Acid rain (2002)
Tracking the level of acid in the atmosphere before it becomes an environmental problem.
[Camera shows images of a kaleidoscope of colours revolving and text appears consecutively: healthy country, winning industries, know how, science, technology and then resolves into text ‘sci files]
[Image changes to show a chimney pouring out smoke and then images flash through of vehicles spewing out gases]
[Image changes back to base of a chimney and camera moves up the chimney to the smokestack]
Narrator: Every day of the year, industry and motor vehicles spew out gases, which when hit by the sunlight, change into acids. The acids collect on clouds and when it rains, come straight down onto us.
[Image changes to show Dr. Greg Ayers then camera zooms in on Dr. Greg Ayers hands pouring acid over a dish of marble chips and dissolving the marble chips]
Dr. Greg Ayers: Marble is a common building material, and what we have here is marble chips. I’m going to add some acidity here. About ten times more acid than the most acid rainwater. But you can see immediately that the acid attacks the marble and starts to dissolve it.
[Image changes to show Dr. Greg Ayres collecting rain samples and measuring their PH levels]
Narrator: It’s not what you’d want in your cup of coffee, so Dr. Greg Ayers from Australia’s science agency, CSIRO, is collecting samples of rain and measuring them for acidity.
[Images flash through of the instruments being used to measure the acidity levels in rainwater and other liquids]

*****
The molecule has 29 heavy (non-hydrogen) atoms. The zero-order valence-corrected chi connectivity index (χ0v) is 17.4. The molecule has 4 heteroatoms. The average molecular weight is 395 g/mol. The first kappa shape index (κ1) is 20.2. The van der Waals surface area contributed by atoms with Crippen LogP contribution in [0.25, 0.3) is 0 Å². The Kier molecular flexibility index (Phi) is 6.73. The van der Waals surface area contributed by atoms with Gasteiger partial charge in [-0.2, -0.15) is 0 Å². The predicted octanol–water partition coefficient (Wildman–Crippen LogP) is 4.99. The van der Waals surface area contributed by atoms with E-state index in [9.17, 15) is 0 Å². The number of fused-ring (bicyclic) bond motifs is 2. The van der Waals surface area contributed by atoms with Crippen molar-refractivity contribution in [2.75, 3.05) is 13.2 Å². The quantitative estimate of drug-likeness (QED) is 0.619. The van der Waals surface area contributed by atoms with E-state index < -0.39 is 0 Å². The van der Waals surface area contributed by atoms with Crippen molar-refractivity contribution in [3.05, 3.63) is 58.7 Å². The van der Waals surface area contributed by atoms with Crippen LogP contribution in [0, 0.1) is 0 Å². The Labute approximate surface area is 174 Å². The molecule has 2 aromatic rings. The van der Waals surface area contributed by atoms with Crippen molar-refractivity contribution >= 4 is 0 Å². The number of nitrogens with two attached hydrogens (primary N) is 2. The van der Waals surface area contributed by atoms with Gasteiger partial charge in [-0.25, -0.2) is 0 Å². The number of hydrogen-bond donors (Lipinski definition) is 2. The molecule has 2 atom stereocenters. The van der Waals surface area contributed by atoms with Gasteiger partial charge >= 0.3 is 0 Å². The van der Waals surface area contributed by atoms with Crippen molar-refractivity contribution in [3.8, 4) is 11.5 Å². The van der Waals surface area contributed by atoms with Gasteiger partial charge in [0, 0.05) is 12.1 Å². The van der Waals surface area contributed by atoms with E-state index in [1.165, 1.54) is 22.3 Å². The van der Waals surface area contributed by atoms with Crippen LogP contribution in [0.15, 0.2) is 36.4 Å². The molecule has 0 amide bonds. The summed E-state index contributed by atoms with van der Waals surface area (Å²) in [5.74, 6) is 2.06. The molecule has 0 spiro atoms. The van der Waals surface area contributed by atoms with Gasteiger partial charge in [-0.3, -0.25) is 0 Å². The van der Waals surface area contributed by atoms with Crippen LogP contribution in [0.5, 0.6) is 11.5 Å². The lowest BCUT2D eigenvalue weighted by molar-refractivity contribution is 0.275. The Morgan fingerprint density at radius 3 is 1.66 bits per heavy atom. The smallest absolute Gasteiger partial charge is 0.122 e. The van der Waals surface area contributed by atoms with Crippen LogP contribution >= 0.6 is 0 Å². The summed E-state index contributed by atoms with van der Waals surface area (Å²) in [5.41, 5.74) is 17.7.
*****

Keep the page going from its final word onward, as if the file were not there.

Ph is measured from Zero to fourteen. Tap water is neutral at seven. On the alkaline side, seawater is around eight and at the acidic end Orange juice and soft drinks are around PH two or three. Unpolluted rainwater should measure at around PH five and any measurement under five would be considered Acid Rain.
[Image changes to show a house roof and then the camera pans over the city]
As Australia is sparsely populated, its cities are far apart and it has no neighbours, the readings are not very high.
[Image changes to show a smelter and then the camera zooms in on the chimneys spewing out smoke]
In areas where there are smelters and power stations however, the problem of acid rain is far greater.
[Image changes to show Dr. Greg Ayers, CSIRO]
[Image changes to show a forest and the camera pans over the landscape]
Dr. Greg Ayers: The major effects are on forests and rivers and lakes, where the acid rain causes the soil or water to be so acidified that trees won’t grow and in fact they can even die completely and rivers and lakes they can become so acidified that they won’t support any form of aquatic life.
[Image changes back to show chimneys spewing out smoke]
Narrator: CSIRO is working with Australian industry to help accurately and inexpensively track the spread and levels of acidic particles, before they become a health or environmental hazard.
[Image changes to show the CSIRO logo and colours swirling over the screen and resolving into the text sci files]